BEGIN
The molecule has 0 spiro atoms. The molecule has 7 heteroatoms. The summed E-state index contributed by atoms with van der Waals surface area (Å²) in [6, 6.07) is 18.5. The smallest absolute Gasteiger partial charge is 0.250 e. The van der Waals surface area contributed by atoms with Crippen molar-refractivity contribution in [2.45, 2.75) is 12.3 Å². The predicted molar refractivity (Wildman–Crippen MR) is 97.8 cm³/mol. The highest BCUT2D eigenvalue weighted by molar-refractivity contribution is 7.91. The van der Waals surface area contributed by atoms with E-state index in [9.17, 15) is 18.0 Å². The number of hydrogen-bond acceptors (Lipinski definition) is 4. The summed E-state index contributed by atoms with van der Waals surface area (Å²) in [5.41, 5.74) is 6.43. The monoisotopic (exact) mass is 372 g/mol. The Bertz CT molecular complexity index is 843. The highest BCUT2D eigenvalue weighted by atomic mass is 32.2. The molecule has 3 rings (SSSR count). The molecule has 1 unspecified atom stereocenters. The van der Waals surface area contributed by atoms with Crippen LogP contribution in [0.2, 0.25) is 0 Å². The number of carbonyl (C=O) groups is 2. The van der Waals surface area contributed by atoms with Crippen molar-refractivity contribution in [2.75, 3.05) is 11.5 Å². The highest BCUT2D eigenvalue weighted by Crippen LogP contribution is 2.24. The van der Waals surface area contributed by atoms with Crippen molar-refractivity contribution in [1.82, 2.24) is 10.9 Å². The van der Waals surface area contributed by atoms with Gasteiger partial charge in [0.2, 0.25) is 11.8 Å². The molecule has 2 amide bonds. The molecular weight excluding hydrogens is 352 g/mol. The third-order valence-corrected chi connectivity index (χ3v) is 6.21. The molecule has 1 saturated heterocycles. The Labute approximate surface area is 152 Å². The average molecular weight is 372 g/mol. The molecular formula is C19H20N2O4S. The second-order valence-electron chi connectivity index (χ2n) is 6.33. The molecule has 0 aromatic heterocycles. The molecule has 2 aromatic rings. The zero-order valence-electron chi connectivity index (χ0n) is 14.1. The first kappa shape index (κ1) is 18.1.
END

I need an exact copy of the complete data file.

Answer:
The molecule has 0 spiro atoms. The molecule has 7 heteroatoms. The summed E-state index contributed by atoms with van der Waals surface area (Å²) in [6, 6.07) is 18.5. The smallest absolute Gasteiger partial charge is 0.250 e. The van der Waals surface area contributed by atoms with Crippen molar-refractivity contribution in [2.45, 2.75) is 12.3 Å². The predicted molar refractivity (Wildman–Crippen MR) is 97.8 cm³/mol. The highest BCUT2D eigenvalue weighted by molar-refractivity contribution is 7.91. The van der Waals surface area contributed by atoms with E-state index in [9.17, 15) is 18.0 Å². The number of hydrogen-bond acceptors (Lipinski definition) is 4. The summed E-state index contributed by atoms with van der Waals surface area (Å²) in [5.41, 5.74) is 6.43. The monoisotopic (exact) mass is 372 g/mol. The Bertz CT molecular complexity index is 843. The highest BCUT2D eigenvalue weighted by atomic mass is 32.2. The molecule has 3 rings (SSSR count). The molecule has 1 unspecified atom stereocenters. The van der Waals surface area contributed by atoms with Crippen LogP contribution in [0.2, 0.25) is 0 Å². The number of carbonyl (C=O) groups is 2. The van der Waals surface area contributed by atoms with Crippen molar-refractivity contribution in [2.75, 3.05) is 11.5 Å². The highest BCUT2D eigenvalue weighted by Crippen LogP contribution is 2.24. The van der Waals surface area contributed by atoms with Crippen molar-refractivity contribution in [1.82, 2.24) is 10.9 Å². The van der Waals surface area contributed by atoms with Gasteiger partial charge in [0.2, 0.25) is 11.8 Å². The molecule has 2 amide bonds. The molecular weight excluding hydrogens is 352 g/mol. The third-order valence-corrected chi connectivity index (χ3v) is 6.21. The molecule has 1 saturated heterocycles. The Labute approximate surface area is 152 Å². The average molecular weight is 372 g/mol. The molecular formula is C19H20N2O4S. The second-order valence-electron chi connectivity index (χ2n) is 6.33. The molecule has 0 aromatic heterocycles. The molecule has 2 aromatic rings. The zero-order valence-electron chi connectivity index (χ0n) is 14.1. The first kappa shape index (κ1) is 18.1.